Our first stop in the park was at the Panther Junction visitor’s center

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Chihuahuan Desert

Chihuahuan Desert scenery

Chisos Mountain

The Chisos Mountains were covered in fog the day we arrived

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The variety of geology here continued to amaze us, and reminded us a lot of Death Valley

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We finally arrived at our home base at BJ’s RV Park, which was located 20 miles outside the park’s west entrance.

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Not much more than a parking lot, but we’ll explain why we liked it so much in our review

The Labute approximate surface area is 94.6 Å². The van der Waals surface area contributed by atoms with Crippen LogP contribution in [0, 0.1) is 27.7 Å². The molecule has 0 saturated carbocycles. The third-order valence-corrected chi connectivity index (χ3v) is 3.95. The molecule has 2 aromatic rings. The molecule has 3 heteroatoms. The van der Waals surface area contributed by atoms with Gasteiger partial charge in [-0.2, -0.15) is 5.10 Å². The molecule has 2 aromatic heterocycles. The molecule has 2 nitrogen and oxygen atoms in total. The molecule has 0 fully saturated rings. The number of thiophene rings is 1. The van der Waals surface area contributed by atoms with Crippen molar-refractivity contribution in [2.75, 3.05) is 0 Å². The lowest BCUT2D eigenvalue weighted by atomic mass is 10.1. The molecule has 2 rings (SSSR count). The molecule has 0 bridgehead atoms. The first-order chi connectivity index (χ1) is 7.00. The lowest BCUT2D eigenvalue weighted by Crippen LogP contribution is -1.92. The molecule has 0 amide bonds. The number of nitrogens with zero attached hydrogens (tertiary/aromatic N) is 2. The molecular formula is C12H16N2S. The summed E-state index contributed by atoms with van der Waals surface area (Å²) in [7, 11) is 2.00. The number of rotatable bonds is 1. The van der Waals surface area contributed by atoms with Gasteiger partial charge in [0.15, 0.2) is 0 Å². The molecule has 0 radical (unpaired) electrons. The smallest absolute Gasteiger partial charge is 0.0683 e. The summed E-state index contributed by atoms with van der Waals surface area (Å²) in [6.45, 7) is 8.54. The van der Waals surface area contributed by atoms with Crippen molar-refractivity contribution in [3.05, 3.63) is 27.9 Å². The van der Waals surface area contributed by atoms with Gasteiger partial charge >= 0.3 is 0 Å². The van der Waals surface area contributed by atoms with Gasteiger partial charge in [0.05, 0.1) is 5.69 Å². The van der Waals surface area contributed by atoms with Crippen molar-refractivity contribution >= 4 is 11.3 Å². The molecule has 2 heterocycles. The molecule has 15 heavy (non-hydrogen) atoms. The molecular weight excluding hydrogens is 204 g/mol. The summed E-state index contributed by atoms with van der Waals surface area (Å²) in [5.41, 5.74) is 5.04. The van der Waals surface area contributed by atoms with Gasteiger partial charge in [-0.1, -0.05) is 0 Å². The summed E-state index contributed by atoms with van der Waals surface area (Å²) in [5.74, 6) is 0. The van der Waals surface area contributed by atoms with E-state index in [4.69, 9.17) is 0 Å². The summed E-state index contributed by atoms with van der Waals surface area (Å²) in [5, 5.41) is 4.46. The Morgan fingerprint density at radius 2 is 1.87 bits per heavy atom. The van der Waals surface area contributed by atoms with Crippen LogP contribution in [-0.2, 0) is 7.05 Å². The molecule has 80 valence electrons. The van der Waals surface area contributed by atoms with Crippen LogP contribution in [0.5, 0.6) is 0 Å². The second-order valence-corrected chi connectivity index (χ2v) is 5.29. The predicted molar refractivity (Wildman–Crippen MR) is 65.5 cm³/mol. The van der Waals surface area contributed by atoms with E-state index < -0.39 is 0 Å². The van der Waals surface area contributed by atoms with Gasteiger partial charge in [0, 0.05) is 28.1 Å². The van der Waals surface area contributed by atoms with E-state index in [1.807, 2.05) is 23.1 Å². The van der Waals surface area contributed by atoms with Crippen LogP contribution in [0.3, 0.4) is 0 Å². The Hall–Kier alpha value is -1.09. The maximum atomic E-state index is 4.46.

Considering that  Big Bend National Park is so massive, these photos are just a teaser of what’s to come…

 

Next up:  Remote, rugged and wild – Big Bend National Park. 



 

A journey back in time – Seminole Canyon SP, Comstock, TX

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What we saw while driving northwest along US-90 towards Seminole Canyon State Historical Park was flat wilderness – all the way to the horizon in every direction.  I’ve heard a lot about boring drives through Texas, and I believe this is one of those parts of the state that people refer to.

Maybe a bit boring, but we found it beautiful in its own desert-kind of way

Seminole Canyon State Historical Park is located just off US-90, at the junction of the Pecos and Rio Grande rivers.  So of course that puts it right on the border with Mexico.  The rugged 2,172-acre park features some impressive deep canyons with rocky terrain and sparse desert vegetation.  And hey, there are lots of birds here, too 🙂

The Maker of Peace by Bill Worrel

The Maker of Peace, built by artist Bill Worrel.  It overlooks Presa Canyon